My brother and I decided to start our voyage in northern Vietnam and work our way down. First stop: the majestic Halong Bay.
We had trouble deciding how the steep cliffs and rocky mountains protruding from the ocean were formed. Dragons? Don’t think so. Glaciers? Nope. Plain ol’ erosion? Apparently so. At first, I didn’t want to believe that something as simple as flowing water could form such a dynamic landscape; I would rather believe the dragons did it! A Vietnamese legend states the dramatic sculptures were created by a great dragon’s tail as it manoeuvred about its habitat in the sea and mountains. My guidebook says that the name “Ha long” actually means “where the dragon descends into the sea”.
But according to geographers, karst formations are formed when midly acidic water erodes weaker carbonate rocks, usually limestone. Halong Bay is especially dramatic because of its location in the ocean, as the formations are surrounded by the sea, hiding the valleys under a blanket of water. All karst formations were once a part of the ocean floor, but only a few sites remain in the sea today. The acidic water also carves out the many caves hidden below the surface of karst formations. Before we made it to the shore, there were numerous mountains scattered around the otherwise flat land, just teasing us as we waited to see what nature had in store for us.
Our first day in Halong Bay, we found ourselves part of a herd of junks (boats) cruising around the rocky pillars. Tour itineraries in Halong Bay are arbitrary; everyone does the same thing as the same time. As our boat left shore, so did countless others. Our boat (like most of those around us) was a big wooden number, with cabins on the first level, a dining room on the second level, and an open deck above for us to sit and enjoy the views. The more expensive boats had huge golden sails that looked stunning as they cruised the open waters, but the passengers on our boat decided it wasn’t worth paying for—after all, we could enjoy how good the boats looked better than their passengers could!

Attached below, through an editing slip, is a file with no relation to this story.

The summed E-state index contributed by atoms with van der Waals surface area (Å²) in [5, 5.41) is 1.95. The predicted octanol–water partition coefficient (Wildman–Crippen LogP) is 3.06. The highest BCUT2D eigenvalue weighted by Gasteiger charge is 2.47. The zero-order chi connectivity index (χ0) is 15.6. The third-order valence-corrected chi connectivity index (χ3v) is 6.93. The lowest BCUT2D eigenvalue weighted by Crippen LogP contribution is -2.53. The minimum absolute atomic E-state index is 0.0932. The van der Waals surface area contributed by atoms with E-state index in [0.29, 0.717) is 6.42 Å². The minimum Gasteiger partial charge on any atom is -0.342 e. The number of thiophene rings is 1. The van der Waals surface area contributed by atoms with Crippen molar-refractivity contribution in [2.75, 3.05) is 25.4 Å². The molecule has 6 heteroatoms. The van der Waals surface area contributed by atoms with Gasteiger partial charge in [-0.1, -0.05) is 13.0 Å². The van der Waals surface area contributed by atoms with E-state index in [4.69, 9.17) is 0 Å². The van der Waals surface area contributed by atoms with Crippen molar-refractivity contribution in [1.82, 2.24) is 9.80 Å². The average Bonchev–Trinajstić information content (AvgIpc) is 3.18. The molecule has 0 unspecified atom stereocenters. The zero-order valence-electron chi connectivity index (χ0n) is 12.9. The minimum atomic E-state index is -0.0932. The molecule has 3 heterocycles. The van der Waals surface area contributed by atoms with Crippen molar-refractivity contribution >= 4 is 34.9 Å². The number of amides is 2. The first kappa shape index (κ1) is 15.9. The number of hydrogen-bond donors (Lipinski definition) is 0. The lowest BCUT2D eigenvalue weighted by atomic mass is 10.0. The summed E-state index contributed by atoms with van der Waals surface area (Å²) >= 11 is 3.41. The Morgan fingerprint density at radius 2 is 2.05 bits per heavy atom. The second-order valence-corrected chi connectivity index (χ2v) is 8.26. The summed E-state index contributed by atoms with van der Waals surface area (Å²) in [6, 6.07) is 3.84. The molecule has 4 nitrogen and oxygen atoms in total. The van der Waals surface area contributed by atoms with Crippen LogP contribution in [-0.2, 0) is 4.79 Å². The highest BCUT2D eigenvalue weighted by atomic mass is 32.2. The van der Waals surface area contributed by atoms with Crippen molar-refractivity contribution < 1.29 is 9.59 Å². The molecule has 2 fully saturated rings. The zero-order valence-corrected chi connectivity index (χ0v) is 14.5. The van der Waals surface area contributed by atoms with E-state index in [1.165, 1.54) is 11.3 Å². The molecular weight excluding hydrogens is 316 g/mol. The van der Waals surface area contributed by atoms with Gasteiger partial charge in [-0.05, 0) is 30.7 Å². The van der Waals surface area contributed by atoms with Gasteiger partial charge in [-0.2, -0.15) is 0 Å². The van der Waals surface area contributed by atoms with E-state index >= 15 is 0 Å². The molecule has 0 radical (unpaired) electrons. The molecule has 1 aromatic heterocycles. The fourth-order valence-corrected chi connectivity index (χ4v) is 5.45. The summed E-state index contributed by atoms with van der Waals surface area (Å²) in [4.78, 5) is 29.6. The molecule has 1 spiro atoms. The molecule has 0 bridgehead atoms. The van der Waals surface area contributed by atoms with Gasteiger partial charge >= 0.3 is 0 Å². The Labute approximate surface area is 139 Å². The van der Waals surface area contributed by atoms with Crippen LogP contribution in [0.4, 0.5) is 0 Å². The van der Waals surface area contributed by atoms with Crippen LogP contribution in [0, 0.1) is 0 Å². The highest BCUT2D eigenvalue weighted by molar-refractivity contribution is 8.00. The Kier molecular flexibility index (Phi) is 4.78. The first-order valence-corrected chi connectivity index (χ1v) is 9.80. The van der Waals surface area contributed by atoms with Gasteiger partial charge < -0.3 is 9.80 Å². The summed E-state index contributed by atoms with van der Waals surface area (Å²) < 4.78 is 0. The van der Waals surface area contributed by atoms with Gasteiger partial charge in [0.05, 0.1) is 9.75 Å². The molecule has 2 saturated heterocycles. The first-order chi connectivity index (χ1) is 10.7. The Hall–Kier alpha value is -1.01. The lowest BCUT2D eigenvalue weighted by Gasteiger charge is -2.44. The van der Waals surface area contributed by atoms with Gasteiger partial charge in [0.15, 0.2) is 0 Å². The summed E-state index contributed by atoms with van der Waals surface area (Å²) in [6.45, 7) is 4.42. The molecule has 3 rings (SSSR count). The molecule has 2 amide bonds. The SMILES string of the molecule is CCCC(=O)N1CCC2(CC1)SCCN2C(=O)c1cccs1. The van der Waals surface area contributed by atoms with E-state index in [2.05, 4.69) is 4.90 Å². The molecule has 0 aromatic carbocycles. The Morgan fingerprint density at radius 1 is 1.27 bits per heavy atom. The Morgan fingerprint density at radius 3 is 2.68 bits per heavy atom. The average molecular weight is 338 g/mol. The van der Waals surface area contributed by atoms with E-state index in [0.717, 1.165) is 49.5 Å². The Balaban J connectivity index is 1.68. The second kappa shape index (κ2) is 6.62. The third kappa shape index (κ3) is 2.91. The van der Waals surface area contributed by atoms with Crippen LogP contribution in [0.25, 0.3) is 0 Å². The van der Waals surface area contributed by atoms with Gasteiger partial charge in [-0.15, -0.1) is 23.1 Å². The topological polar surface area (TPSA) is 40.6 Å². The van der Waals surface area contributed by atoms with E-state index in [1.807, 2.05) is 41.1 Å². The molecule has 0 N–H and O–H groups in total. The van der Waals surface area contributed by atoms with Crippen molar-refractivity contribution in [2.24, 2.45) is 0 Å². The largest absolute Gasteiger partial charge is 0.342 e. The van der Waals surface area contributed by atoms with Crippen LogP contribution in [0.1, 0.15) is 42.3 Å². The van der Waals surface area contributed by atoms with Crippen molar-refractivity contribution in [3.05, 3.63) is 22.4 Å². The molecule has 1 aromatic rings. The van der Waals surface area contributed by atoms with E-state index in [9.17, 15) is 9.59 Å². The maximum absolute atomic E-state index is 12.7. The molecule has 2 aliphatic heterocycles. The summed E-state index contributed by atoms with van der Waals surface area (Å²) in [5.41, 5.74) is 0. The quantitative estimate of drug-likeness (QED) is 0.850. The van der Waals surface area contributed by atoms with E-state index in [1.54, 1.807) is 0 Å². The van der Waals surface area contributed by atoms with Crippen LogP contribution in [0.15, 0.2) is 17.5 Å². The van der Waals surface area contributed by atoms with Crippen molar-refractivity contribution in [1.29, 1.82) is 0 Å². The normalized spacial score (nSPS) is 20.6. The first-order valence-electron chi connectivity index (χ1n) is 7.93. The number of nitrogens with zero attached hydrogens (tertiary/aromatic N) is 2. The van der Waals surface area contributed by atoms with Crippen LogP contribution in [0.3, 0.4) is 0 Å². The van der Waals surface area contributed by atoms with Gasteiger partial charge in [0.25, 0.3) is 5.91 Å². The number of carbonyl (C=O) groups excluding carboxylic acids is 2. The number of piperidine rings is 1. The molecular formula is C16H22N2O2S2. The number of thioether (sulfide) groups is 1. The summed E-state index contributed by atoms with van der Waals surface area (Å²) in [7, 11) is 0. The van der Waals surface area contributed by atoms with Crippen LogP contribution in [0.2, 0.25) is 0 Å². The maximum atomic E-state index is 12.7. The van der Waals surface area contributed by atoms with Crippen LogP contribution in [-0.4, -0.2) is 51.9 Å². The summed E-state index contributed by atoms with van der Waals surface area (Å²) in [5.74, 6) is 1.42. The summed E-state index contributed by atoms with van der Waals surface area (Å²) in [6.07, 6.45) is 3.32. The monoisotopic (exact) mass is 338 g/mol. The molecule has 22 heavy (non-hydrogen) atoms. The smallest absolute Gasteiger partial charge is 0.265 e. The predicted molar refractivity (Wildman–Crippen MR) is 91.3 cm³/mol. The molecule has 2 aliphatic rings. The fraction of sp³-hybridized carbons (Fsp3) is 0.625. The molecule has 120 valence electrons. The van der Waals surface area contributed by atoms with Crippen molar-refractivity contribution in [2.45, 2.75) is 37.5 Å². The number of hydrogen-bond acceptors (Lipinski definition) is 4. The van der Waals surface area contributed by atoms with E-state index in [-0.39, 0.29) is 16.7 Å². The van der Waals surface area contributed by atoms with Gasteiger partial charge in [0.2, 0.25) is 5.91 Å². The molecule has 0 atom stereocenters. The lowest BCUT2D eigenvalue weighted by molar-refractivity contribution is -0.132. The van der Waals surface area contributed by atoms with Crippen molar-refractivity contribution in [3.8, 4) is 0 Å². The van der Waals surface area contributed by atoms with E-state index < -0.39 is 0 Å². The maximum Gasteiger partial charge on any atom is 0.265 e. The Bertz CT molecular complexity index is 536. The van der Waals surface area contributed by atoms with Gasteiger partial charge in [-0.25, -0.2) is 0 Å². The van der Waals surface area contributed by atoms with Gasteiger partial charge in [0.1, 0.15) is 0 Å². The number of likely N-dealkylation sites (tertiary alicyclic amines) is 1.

It was cool and damp outside on the last day of the year, but that didn’t stop us from sitting on the rooftop deck and admiring the views. The three thousand islands, with their striking jungle-covered rocks, appeared blue and grey under the cloak of the misty clouds.
After visiting one of the many caves (with the rest of the herd, of course) and kayaking (again, with the rest of the herd), we cruised to our spot between a few islands where we would spend our New Year’s night. As the sun went down, the lights from the herd of other junks anchored around us lit up the sky. We admired our company, knowing that we were all celebrating the New Year together, sharing the experience in Halong Bay. My brother and I went to bed early, but the next morning other passengers told us that at the stroke of midnight, three fireworks exploded into the sky to signal the start of 2008 in Vietnam.
My brother and I were excited to see the skies had cleared for our second day in Halong Bay. We thought the views were incredible before, but they didn’t compare to the glittering blue and green water, crisp green foliage on the rocks, and cloudless skies. The sunshine and blue skies theatrically showcased each sculpted island as I'm sure the great dragon intended, with drama and delight.